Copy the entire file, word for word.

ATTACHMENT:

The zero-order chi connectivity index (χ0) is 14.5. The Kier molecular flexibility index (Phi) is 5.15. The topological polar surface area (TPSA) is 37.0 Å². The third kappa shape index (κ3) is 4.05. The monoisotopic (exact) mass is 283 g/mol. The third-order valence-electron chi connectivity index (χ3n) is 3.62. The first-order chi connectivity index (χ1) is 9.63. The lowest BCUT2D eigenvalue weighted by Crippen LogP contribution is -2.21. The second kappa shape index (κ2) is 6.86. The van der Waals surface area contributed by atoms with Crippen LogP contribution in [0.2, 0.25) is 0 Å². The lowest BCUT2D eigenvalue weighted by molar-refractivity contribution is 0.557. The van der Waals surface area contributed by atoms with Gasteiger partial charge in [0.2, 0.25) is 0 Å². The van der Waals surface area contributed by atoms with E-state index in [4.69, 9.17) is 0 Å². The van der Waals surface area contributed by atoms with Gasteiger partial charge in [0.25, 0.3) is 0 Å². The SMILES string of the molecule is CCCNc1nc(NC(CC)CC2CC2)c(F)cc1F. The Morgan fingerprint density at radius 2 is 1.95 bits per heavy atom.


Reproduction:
The zero-order chi connectivity index (χ0) is 14.5. The Kier molecular flexibility index (Phi) is 5.15. The topological polar surface area (TPSA) is 37.0 Å². The third kappa shape index (κ3) is 4.05. The monoisotopic (exact) mass is 283 g/mol. The third-order valence-electron chi connectivity index (χ3n) is 3.62. The first-order chi connectivity index (χ1) is 9.63. The lowest BCUT2D eigenvalue weighted by Crippen LogP contribution is -2.21. The second kappa shape index (κ2) is 6.86. The van der Waals surface area contributed by atoms with Crippen LogP contribution in [0.2, 0.25) is 0 Å². The lowest BCUT2D eigenvalue weighted by molar-refractivity contribution is 0.557. The van der Waals surface area contributed by atoms with Gasteiger partial charge in [0.2, 0.25) is 0 Å². The van der Waals surface area contributed by atoms with E-state index in [4.69, 9.17) is 0 Å². The van der Waals surface area contributed by atoms with Gasteiger partial charge in [0.25, 0.3) is 0 Å². The SMILES string of the molecule is CCCNc1nc(NC(CC)CC2CC2)c(F)cc1F. The Morgan fingerprint density at radius 2 is 1.95 bits per heavy atom.